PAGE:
Seoul Expresses Concerns Over Japanese Authorities' Ritual Offering To War Shrine

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Seoul Expresses Concerns Over Japanese Authorities' Ritual Offering to War Shrine

The South Korean Foreign Ministry on Thursday voiced "deep concerns" after Japanese Prime Minister Shinzo Abe sent a ritual donation to the Yasukuni Shrine, which is regarded by Seoul as a symbol of Tokyo's imperialistic past

MOSCOW (UrduPoint News / Sputnik - 15th August, 2019) The South Korean Foreign Ministry on Thursday voiced "deep concerns" after Japanese Prime Minister Shinzo Abe sent a ritual donation to the Yasukuni Shrine, which is regarded by Seoul as a symbol of Tokyo's imperialistic past.

"The government expresses deep concerns over responsible leaders of the Japanese government and parliament sending offerings and paying respects again at the Yasukuni Shrine that glorifies Japan's past colonial plunder and war of invasion and enshrines war criminals," the ministry said in a statement, as quoted by South Korea's Yonhap news agency.

Having a conservative support base, Abe has not visited the controversial shrine in person since 2013, instead making monetary offerings as a private citizen through his aide, former Defense Minister Tomomi Inada, every year, South Korean and Japanese media reported.

Beijing and Seoul protested Abe's last visit to the shrine in 2013, calling it an effort to glorify Japan's militaristic past. The Imperial Shrine of Yasukuni, located in the Chiyoda district of Tokyo, honors 14 Class A war criminals and other fallen soldiers in Japan, according to the Yonhap news agency.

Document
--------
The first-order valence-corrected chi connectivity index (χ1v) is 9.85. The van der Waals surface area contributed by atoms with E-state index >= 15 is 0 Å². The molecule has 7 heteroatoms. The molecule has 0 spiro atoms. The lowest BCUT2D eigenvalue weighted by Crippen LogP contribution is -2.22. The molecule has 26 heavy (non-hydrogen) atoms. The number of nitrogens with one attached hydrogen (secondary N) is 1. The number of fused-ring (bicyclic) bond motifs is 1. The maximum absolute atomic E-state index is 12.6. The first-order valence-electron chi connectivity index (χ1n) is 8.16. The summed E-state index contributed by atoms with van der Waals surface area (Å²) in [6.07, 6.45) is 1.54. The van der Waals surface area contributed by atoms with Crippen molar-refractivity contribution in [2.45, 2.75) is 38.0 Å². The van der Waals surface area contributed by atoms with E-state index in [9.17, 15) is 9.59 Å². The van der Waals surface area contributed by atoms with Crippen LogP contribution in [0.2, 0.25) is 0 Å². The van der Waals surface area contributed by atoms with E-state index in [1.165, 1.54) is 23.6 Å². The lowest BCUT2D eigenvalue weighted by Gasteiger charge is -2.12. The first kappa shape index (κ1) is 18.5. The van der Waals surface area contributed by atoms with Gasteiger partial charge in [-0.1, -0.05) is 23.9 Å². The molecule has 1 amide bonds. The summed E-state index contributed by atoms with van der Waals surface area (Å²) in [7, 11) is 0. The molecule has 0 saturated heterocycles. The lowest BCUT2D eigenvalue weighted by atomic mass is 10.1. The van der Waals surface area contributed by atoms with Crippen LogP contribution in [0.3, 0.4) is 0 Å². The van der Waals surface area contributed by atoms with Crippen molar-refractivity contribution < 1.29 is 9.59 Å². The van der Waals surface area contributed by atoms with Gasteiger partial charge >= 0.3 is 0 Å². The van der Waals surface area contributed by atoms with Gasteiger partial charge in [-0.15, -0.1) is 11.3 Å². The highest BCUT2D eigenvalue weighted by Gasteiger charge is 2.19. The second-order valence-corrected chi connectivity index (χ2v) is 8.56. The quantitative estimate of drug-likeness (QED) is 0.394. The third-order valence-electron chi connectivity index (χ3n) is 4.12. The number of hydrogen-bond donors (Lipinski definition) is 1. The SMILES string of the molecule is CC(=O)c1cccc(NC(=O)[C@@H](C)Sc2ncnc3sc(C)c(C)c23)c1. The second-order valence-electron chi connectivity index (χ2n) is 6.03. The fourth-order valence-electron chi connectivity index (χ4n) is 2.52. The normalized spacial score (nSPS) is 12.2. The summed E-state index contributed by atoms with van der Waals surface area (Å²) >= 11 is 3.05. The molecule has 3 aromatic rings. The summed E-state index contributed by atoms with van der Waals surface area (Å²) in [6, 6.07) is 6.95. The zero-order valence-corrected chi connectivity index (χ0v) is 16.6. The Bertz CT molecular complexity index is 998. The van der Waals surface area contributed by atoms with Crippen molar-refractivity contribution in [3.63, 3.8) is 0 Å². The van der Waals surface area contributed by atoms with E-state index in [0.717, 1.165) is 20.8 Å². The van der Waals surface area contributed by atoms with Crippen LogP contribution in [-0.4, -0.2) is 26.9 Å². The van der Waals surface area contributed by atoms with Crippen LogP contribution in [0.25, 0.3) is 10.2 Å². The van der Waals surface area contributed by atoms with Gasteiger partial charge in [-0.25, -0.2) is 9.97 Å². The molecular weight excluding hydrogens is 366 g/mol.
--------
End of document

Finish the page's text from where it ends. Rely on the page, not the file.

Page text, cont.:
About 50 right-wing politicians from the Japanese ruling and opposition parties paid their respects at the shrine on Thursday.

The Yasukuni Shrine was founded in 1869 and commemorates about two and half million civilians and officials as well as war criminals who died for the Empire of Japan, which existed from 1868 to 1947. Regular visits of Japanese officials to the shrine have been a contentious issue in diplomatic relations between Japan and its neighbors, who suffered from the island nation's militarism.

Relations between Japan and South Korea, in particular, dampened after the latter's top court ruled that a number of Japanese companies could be sued for their use of forced labor during World War II. Japan has protested the decision, claiming that the 1965 agreement between two countries had resolved the issue of damages once and for all.

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